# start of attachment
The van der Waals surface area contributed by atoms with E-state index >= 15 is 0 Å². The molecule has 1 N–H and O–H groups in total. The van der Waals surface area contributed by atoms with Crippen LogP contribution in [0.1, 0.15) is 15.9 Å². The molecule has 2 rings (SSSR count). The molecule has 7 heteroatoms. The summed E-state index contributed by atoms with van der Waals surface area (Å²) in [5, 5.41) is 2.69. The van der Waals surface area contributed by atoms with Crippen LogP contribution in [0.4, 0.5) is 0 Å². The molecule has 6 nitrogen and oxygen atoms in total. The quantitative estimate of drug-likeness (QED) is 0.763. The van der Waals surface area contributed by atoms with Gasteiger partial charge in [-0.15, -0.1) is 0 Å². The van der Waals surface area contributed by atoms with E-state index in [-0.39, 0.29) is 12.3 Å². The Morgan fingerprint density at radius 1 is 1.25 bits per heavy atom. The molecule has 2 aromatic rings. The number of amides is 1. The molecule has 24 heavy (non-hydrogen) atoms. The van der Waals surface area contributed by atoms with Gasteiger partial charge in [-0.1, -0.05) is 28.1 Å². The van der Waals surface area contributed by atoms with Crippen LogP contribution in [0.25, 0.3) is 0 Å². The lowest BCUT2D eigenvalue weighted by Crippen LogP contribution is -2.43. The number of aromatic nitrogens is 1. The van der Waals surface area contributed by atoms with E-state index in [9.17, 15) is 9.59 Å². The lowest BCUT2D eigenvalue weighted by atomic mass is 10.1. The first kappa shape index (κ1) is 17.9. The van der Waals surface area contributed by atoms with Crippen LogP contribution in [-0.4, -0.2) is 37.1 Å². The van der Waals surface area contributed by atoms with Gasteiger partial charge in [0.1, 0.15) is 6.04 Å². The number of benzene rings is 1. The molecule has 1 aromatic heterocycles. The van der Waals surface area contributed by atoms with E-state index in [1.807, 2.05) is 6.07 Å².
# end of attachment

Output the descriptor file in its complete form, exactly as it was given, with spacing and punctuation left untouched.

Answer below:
The van der Waals surface area contributed by atoms with E-state index >= 15 is 0 Å². The molecule has 1 N–H and O–H groups in total. The van der Waals surface area contributed by atoms with Crippen LogP contribution in [0.1, 0.15) is 15.9 Å². The molecule has 2 rings (SSSR count). The molecule has 7 heteroatoms. The summed E-state index contributed by atoms with van der Waals surface area (Å²) in [5, 5.41) is 2.69. The van der Waals surface area contributed by atoms with Crippen LogP contribution in [0.4, 0.5) is 0 Å². The molecule has 6 nitrogen and oxygen atoms in total. The quantitative estimate of drug-likeness (QED) is 0.763. The van der Waals surface area contributed by atoms with Gasteiger partial charge in [-0.15, -0.1) is 0 Å². The van der Waals surface area contributed by atoms with E-state index in [-0.39, 0.29) is 12.3 Å². The Morgan fingerprint density at radius 1 is 1.25 bits per heavy atom. The molecule has 2 aromatic rings. The number of amides is 1. The molecule has 24 heavy (non-hydrogen) atoms. The van der Waals surface area contributed by atoms with Gasteiger partial charge in [-0.1, -0.05) is 28.1 Å². The van der Waals surface area contributed by atoms with Crippen LogP contribution in [0.25, 0.3) is 0 Å². The lowest BCUT2D eigenvalue weighted by Crippen LogP contribution is -2.43. The number of aromatic nitrogens is 1. The van der Waals surface area contributed by atoms with E-state index in [9.17, 15) is 9.59 Å². The lowest BCUT2D eigenvalue weighted by atomic mass is 10.1. The first kappa shape index (κ1) is 17.9. The van der Waals surface area contributed by atoms with Crippen LogP contribution in [-0.4, -0.2) is 37.1 Å². The van der Waals surface area contributed by atoms with Gasteiger partial charge in [0.1, 0.15) is 6.04 Å². The number of benzene rings is 1. The molecule has 1 aromatic heterocycles. The van der Waals surface area contributed by atoms with E-state index in [1.807, 2.05) is 6.07 Å².